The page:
Validation of Length of Hospital Stay as a Surrogate Measure for Injury Severity and Resource Use Among Injury Survivors

Center for Policy and Research in Emergency Medicine, Department of Emergency Medicine, Oregon Health & Science University, Portland, OR, USA.
Academic Emergency Medicine (Impact Factor: 2.01). 02/2010; 17(2):142-50. DOI: 10.1111/j.1553-2712.2009.00647.x
Source: PubMed


While hospital length of stay (LOS) has been used as a surrogate injury outcome when more detailed outcomes are unavailable, it has not been validated. This project sought to validate LOS as a proxy measure of injury severity and resource use in heterogeneous injury populations.
This observational study used four retrospective cohorts: patients presenting to 339 California emergency departments (EDs) with a primary International Classification of Diseases, Ninth Revision (ICD-9), injury diagnosis (years 2005-2006); California hospital injury admissions (a subset of the ED population); trauma patients presenting to 48 Oregon EDs (years 1998-2003); and injured Medicare patients admitted to 171 Oregon and Washington hospitals (years 2001-2002). In-hospital deaths were excluded, as they represent adverse outcomes regardless of LOS. Duration of hospital stay was defined as the number of days from ED admission to hospital discharge. The primary composite outcome (dichotomous) was serious injury (Injury Severity Score [ISS] >or= 16 or ICD-9 ISS <or= 0.90) or resource use (major surgery, blood transfusion, or prolonged ventilation). The discriminatory accuracy of LOS for identifying the composite outcome was evaluated using receiver operating characteristic (ROC) analysis. Analyses were also stratified by age (0-14, 15-64, and >or=65 years), hospital type, and hospital annual admission volume.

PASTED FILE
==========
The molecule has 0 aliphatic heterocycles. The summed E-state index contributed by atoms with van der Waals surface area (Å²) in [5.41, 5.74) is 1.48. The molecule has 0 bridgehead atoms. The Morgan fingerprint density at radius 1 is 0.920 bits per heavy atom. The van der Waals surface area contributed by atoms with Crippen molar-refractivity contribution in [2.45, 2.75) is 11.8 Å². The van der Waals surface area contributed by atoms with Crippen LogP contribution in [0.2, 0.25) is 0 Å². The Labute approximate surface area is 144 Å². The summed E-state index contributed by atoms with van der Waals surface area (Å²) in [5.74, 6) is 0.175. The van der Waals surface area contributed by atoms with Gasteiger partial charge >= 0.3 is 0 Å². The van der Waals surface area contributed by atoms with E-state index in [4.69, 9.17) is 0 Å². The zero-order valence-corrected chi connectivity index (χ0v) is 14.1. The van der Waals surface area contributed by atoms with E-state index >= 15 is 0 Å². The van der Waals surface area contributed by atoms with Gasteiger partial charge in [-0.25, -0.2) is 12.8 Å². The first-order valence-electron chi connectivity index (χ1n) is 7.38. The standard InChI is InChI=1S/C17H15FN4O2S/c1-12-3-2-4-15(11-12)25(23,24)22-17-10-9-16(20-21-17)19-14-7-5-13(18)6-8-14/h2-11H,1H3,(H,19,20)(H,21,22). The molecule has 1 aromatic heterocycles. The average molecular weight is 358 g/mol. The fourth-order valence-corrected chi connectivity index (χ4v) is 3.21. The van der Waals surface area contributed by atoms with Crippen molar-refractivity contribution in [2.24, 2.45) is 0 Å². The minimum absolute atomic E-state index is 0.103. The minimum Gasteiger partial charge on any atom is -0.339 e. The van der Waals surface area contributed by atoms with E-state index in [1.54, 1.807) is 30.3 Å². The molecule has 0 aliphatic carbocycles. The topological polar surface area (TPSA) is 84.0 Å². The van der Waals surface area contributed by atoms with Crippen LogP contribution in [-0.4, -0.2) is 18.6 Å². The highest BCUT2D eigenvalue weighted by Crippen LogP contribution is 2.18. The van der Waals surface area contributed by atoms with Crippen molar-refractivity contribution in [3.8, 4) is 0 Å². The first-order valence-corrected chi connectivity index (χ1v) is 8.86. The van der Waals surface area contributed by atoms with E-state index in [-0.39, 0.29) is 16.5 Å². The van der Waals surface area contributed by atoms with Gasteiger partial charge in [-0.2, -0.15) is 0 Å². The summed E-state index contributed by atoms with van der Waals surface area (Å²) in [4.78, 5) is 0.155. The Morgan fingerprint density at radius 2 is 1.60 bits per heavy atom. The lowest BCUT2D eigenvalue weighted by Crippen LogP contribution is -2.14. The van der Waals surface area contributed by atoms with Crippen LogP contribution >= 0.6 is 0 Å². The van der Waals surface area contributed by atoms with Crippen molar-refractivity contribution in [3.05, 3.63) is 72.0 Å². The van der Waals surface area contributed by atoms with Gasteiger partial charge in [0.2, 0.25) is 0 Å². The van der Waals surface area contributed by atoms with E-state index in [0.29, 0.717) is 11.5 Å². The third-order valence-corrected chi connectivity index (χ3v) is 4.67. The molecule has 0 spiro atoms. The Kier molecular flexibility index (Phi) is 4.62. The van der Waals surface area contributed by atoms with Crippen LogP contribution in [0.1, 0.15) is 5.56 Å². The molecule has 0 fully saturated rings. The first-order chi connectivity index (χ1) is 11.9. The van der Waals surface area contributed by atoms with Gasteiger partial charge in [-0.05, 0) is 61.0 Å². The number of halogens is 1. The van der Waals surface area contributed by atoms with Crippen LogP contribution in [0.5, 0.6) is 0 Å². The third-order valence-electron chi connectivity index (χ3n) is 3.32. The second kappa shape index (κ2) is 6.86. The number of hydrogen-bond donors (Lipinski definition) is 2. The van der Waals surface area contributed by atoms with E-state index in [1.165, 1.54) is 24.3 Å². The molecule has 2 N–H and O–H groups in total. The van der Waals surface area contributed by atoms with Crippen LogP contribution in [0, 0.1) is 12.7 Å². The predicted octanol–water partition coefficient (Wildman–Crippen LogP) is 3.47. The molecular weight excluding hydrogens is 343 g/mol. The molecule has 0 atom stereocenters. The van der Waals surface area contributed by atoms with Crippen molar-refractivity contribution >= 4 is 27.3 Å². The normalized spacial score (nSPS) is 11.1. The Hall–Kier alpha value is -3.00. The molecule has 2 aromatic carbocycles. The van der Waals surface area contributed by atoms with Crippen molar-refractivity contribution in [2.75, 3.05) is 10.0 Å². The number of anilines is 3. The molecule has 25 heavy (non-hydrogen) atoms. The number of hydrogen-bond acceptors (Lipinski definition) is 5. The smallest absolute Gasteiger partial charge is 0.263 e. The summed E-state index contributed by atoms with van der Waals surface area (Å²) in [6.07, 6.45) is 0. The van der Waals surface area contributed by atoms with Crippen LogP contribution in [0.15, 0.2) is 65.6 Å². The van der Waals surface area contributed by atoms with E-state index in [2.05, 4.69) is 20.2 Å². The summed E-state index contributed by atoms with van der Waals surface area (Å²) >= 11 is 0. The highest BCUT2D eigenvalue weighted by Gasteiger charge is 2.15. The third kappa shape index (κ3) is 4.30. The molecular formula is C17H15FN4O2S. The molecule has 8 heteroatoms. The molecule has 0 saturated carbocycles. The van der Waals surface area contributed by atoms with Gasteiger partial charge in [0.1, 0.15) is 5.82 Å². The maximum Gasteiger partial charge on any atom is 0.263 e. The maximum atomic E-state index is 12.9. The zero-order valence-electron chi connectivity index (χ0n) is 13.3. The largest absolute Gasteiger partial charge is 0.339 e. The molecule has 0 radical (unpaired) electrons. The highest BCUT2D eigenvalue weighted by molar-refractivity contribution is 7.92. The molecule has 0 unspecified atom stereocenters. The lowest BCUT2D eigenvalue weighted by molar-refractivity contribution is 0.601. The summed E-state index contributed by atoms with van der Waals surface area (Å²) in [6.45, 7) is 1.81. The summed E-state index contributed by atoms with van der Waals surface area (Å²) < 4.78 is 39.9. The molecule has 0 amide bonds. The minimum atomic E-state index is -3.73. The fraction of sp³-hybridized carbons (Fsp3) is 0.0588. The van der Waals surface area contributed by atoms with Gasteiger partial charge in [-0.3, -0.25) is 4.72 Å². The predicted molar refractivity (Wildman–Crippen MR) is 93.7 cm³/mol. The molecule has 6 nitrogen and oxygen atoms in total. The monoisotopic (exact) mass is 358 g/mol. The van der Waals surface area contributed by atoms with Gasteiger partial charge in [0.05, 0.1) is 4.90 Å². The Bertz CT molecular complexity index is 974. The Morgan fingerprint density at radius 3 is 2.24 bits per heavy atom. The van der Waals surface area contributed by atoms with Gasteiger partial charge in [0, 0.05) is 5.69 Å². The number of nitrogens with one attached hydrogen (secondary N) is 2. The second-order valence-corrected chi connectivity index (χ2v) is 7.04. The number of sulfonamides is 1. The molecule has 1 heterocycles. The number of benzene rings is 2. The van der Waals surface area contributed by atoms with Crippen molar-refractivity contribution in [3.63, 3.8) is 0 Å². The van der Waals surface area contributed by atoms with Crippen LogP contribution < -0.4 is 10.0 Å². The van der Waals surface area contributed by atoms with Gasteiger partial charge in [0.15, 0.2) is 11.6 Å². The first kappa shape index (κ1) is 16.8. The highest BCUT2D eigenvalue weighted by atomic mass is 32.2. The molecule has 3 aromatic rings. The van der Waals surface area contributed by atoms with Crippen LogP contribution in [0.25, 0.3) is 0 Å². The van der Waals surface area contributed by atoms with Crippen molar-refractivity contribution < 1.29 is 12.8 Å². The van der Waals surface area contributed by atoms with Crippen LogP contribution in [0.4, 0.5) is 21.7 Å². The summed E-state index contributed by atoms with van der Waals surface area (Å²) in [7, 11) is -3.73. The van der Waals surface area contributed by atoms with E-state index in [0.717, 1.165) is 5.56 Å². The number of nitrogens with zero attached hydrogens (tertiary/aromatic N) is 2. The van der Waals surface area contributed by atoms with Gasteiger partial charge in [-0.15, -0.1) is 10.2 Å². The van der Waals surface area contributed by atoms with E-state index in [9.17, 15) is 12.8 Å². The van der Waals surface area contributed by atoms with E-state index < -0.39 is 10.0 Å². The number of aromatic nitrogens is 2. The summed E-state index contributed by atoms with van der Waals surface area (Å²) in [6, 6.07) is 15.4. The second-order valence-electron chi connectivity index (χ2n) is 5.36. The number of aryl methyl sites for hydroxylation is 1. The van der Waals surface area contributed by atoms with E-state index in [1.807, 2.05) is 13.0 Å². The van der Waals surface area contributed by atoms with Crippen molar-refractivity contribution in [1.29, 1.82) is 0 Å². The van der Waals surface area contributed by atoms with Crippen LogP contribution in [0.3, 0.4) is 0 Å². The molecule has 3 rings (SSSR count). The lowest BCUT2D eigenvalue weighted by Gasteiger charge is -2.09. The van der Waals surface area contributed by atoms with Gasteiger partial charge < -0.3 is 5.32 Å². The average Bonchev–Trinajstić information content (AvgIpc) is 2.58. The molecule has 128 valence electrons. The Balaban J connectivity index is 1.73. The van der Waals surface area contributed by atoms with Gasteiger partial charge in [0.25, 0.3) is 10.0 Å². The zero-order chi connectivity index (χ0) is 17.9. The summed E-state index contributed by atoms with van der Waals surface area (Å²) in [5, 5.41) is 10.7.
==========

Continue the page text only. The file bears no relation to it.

The four cohorts included 3,989,409 California ED injury visits (including admissions), 236,639 California injury admissions, 23,817 Oregon trauma patients, and 30,804 Medicare injury admissions. Composite outcome rates for the four cohorts were 2.1%, 29%, 27%, and 22%, respectively. Areas under the ROC curves for overall LOS were 0.88 (California ED), 0.74 (California admissions), 0.82 (Oregon trauma patients), and 0.68 (Medicare patients). In general, the discriminatory value of LOS was highest among children, tertiary trauma centers, and higher volume hospitals, although this finding differed by the injury population and outcome assessed.
Hospital LOS may be a reasonable proxy for serious injury and resource use among injury survivors when more detailed outcomes are unavailable, although the discriminatory value differs by age and the injury population being studied.

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Available from: Esther K Choo, Sep 04, 2014
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    • "Whiplash injury is included in the musculoskeletal injury group, but because this specific condition is common and antidepressants can be prescribed as treatment, whiplash injury was coded as a separate variable. Hospital stay in number of days was categorised as none, one day, and two or more days; hospital stay was considered a proxy for injury severity [13] [14]. And finally, claim delay was calculated as the number of days between the accident date and the date the claim was received by the TAC. "